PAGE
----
Publication Date



Journal of Microbiology Biotechnology


The emergence of multi-drug resistant Enterococcus faecalis raises a serious threat to global public health. E. faecalis is a gram-positive intestinal commensal bacterium found in humans. E. faecalis can endure extreme environments such as high temperature, pressure, and high salt, which facilitates them to cause infection in hospitals. E. faecalis has two acyl carrier proteins, AcpA (EfAcpA) in de novo fatty acid synthesis (FAS) and AcpB (EfAcpB) which utilizes exogenous fatty acids. Previously, we determined the tertiary structures of these two ACPs and investigated their structure-function relationships. Solution structures revealed that overall folding of these two ACPs is similar to those of other bacterial ACPs. However, circular dichroism (CD) experiments showed that the melting temperature of EfAcpA is 76.3°C and that of EfAcpB is 79.2°C, which are much higher than those of other bacterial ACPs. In this study, to understand the origin of their structural stabilities, we verified the important residues for stable folding of these two ACPs by monitoring thermal and chemical denaturation. Hydrogen/deuterium exchange and chemical denaturation experiments on wild-type and mutant proteins revealed that Ile10 of EfAcpA and Ile14 of EfAcpB mediate compact intramolecular packing and promote high thermostability and stable folding. E. faecalis may maximize efficiency of FAS and increase adaptability to the environmental stress by having two thermostable ACPs. This study may provide insight into bacterial adaptability and development of antibiotics against multi-drug-resistant E. faecalis.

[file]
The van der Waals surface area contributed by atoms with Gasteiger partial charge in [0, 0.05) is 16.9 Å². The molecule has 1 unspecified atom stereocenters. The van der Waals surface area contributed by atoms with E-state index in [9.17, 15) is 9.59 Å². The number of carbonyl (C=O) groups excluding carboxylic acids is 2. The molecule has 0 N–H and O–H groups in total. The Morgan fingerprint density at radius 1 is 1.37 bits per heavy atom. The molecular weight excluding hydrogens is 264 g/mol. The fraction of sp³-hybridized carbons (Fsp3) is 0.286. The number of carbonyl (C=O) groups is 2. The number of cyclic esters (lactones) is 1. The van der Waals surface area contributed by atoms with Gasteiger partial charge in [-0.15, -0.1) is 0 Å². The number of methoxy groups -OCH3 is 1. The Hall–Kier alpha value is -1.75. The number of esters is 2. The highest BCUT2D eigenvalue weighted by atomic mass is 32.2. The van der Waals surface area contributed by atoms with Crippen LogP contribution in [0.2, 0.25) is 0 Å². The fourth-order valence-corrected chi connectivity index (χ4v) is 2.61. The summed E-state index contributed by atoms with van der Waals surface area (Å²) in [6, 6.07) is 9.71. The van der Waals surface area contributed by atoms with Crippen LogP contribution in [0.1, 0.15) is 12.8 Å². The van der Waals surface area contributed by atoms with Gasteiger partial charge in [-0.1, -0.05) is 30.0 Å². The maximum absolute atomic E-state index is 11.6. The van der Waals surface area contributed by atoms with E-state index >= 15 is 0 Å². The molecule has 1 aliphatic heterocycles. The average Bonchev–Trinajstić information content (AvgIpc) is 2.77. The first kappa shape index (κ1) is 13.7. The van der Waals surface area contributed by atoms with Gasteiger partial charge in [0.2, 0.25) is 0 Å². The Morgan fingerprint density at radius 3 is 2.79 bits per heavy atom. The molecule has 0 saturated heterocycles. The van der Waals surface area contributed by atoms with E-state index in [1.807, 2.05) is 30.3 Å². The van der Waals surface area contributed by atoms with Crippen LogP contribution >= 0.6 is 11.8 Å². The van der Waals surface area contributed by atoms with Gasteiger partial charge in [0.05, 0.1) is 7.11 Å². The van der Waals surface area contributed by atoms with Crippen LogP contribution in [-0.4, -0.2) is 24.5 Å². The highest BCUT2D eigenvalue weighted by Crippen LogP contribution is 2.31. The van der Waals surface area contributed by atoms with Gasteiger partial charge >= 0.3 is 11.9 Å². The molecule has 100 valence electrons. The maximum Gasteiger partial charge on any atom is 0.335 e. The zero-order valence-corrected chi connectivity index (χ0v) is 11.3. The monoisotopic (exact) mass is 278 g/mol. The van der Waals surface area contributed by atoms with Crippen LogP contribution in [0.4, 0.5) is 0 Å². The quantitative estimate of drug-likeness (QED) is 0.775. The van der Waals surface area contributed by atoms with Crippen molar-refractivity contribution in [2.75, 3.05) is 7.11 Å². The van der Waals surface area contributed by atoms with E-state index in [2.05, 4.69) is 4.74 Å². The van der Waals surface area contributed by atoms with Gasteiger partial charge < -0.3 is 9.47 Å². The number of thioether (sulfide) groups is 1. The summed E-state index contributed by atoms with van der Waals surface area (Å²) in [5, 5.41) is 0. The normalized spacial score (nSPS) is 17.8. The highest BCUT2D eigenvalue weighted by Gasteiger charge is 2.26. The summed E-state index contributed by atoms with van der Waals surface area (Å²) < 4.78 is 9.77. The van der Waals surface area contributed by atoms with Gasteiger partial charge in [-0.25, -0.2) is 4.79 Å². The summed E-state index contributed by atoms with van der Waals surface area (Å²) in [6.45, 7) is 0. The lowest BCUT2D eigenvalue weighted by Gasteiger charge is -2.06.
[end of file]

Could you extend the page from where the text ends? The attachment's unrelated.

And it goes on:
Enterococcus faecalis, acyl carrier protein, NMR spectroscopy, protein folding, hydrogen/deuterium exchange



To view the content in your browser, please download Adobe Reader or, alternately,
you may Download the file to your hard drive.

NOTE: The latest versions of Adobe Reader do not support viewing PDF files within Firefox on Mac OS and if you are using a modern (Intel) Mac, there is no official plugin for viewing PDF files within the browser window.